Building Tool Confidence
In the blog of December 2023, I said there were 2 important things that a carver needs in order to become confident in their craft, and enable them to remove wood quickly and efficiently.
I looked at the first 'thing', the ability to visualise the form beneath the tool, in last month's blog (January 2023).
This month, I want to offer a few thoughts about the second thing:
Gaining confidence handling your carving tools.
Let's start here: You can't learn to swim without getting in the water!
And you need 'water' in which to practice ...
So, for you, as a carver, this means:yourself up so carving is readily available to you, any time:
- Tools must be in good condition, properly sharpened
- You must have a clear understanding of the best ways to hold and manipulate
- You must have a place to work: bench, sharpening facilities etc; and the wood
Advice about all of these things is readily found on Woodcarving Workshops.
There is no doubt that emotion, desire and long term values play a critical role in learning; as does envisioning success; and motivation, which maintains focus and effort.
All this is worth thinking about but, at the end of the day, there's nothing like real-world practice.
You need to do it!
The truth is that it takes a certain - and personal - amount of time, practice, and hard work to be successful at anything including, of course, woodcarving.
We ar all wired differently - have different amounts of 'talent' in different area. How well you get on at developing what talent you have depends on factors like the age at which you start and the time and quality of effort that you put in.
Are you practising your carving skills on you own, in a class with a mentor? Do you have insight into what you are doing; into what's going 'right', or 'wrong'?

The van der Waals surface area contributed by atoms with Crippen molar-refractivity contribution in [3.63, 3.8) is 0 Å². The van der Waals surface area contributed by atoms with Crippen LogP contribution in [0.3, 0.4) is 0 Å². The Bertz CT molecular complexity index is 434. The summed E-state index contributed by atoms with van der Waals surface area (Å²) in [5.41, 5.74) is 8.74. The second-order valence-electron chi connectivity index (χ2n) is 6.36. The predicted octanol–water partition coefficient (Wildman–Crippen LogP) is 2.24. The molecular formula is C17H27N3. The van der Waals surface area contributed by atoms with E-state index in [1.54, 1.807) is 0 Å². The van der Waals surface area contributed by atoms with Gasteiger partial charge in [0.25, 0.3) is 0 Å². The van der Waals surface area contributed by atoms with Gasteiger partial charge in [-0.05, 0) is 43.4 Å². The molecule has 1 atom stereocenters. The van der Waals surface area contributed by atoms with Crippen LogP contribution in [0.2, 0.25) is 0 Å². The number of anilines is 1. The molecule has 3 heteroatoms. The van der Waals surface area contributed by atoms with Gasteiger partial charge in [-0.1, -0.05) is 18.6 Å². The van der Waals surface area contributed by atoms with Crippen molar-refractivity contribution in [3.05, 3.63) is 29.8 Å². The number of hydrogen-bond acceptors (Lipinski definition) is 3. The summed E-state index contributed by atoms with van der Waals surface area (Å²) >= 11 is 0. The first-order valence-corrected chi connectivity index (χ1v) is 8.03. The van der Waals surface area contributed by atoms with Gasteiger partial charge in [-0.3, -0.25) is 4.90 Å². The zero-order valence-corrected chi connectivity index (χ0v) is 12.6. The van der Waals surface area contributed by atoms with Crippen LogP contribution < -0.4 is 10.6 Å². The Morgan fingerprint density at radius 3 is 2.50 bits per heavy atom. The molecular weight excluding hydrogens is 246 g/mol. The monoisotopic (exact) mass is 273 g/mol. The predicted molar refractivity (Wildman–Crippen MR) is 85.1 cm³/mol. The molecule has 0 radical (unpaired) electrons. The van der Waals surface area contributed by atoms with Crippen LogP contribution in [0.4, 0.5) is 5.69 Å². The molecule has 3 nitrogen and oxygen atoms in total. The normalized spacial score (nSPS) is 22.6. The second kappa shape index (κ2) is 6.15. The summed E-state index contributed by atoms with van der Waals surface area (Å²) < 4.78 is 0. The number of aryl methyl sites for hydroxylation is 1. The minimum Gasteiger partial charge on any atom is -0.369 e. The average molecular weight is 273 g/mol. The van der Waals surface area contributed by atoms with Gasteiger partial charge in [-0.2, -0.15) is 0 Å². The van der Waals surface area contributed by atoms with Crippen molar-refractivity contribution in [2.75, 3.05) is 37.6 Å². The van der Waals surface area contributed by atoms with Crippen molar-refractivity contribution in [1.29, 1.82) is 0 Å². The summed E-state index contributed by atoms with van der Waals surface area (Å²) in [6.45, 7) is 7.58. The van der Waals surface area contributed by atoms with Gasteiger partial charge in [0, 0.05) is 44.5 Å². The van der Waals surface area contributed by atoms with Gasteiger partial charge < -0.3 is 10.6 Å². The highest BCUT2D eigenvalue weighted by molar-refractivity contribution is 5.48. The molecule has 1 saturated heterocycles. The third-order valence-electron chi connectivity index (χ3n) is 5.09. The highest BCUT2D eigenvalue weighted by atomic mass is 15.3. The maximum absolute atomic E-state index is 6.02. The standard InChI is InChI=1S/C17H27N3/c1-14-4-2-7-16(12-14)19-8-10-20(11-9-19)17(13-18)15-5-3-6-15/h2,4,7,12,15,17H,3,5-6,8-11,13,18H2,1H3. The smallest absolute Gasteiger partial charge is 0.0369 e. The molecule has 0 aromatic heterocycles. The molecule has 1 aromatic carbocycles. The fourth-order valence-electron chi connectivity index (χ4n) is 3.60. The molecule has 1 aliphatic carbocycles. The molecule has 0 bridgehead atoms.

Übung macht den Meister: Practice Makes the Master.
Not 'practice makes perfect', an aphorism only working because of we like alteration. And what is 'perfect' anyway?
To me, practice means developing muscle memory; that's what you are trying to do in the first instance and then, eventually, sliding into the use of your carving tools without thinking.
And mastery simply means you, in your life, being the best version of your carving self, that you can be.
Comparing yourself to stars in the woodcarving firmament is, and always will be, a waste of time.
What and how much to practice?
Bottom line, our brains learn best with you feeding it small bites, often and regularly.
So: better 2 hours at the bench twice a week, regularly, than 8 hours one day a month.
That's really it, what you need to do.
There are lots of projects on Woodcarving Workshops to get stuck into. (Mouldings and lettering, because of the sheer repetition and need for good tool control, will give you very good carving workouts.)
It takes, courage and determination to develop that assurance and certainly with the carving tools that I'm talking about.
No one becomes their best without frequent, regular practice, without training themselves mentally and physically.
And you can do it.
Related Videos - all great practice projects from Woodcarving Workshops:
- Top Picture: Rosette
- Second picture: Garden Post
- Third picture: Waterleaf Moulding
- Bottom Picture: Cornerleaf DVD